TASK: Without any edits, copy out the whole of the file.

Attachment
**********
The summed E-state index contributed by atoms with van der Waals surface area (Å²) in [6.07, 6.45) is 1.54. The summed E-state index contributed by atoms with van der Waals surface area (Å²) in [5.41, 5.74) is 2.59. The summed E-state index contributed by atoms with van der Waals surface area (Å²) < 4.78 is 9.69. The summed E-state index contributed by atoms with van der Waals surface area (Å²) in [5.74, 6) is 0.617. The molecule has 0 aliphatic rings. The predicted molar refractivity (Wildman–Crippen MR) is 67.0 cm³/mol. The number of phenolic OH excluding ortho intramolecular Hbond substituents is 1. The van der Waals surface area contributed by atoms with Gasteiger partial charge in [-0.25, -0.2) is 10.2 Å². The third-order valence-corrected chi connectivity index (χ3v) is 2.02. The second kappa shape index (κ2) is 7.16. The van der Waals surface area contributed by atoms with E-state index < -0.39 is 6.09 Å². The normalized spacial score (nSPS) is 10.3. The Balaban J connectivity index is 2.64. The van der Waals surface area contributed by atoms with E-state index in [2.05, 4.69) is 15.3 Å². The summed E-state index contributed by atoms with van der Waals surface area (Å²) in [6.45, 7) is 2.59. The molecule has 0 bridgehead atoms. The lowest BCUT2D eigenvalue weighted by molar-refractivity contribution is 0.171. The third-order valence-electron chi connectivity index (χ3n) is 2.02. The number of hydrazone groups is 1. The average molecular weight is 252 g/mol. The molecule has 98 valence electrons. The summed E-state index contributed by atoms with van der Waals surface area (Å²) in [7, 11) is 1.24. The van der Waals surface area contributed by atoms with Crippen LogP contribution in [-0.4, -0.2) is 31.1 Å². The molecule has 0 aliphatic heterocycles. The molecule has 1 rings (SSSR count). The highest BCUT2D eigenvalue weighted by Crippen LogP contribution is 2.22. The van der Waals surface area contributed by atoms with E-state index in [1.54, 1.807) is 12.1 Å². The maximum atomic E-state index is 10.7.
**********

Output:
The summed E-state index contributed by atoms with van der Waals surface area (Å²) in [6.07, 6.45) is 1.54. The summed E-state index contributed by atoms with van der Waals surface area (Å²) in [5.41, 5.74) is 2.59. The summed E-state index contributed by atoms with van der Waals surface area (Å²) < 4.78 is 9.69. The summed E-state index contributed by atoms with van der Waals surface area (Å²) in [5.74, 6) is 0.617. The molecule has 0 aliphatic rings. The predicted molar refractivity (Wildman–Crippen MR) is 67.0 cm³/mol. The number of phenolic OH excluding ortho intramolecular Hbond substituents is 1. The van der Waals surface area contributed by atoms with Gasteiger partial charge in [-0.25, -0.2) is 10.2 Å². The third-order valence-corrected chi connectivity index (χ3v) is 2.02. The second kappa shape index (κ2) is 7.16. The van der Waals surface area contributed by atoms with E-state index < -0.39 is 6.09 Å². The normalized spacial score (nSPS) is 10.3. The Balaban J connectivity index is 2.64. The van der Waals surface area contributed by atoms with E-state index in [2.05, 4.69) is 15.3 Å². The summed E-state index contributed by atoms with van der Waals surface area (Å²) in [6.45, 7) is 2.59. The molecule has 0 bridgehead atoms. The lowest BCUT2D eigenvalue weighted by molar-refractivity contribution is 0.171. The third-order valence-electron chi connectivity index (χ3n) is 2.02. The number of hydrazone groups is 1. The average molecular weight is 252 g/mol. The molecule has 98 valence electrons. The summed E-state index contributed by atoms with van der Waals surface area (Å²) in [7, 11) is 1.24. The van der Waals surface area contributed by atoms with Crippen LogP contribution in [-0.4, -0.2) is 31.1 Å². The molecule has 0 aliphatic heterocycles. The molecule has 1 rings (SSSR count). The highest BCUT2D eigenvalue weighted by Crippen LogP contribution is 2.22. The van der Waals surface area contributed by atoms with E-state index in [1.54, 1.807) is 12.1 Å². The maximum atomic E-state index is 10.7.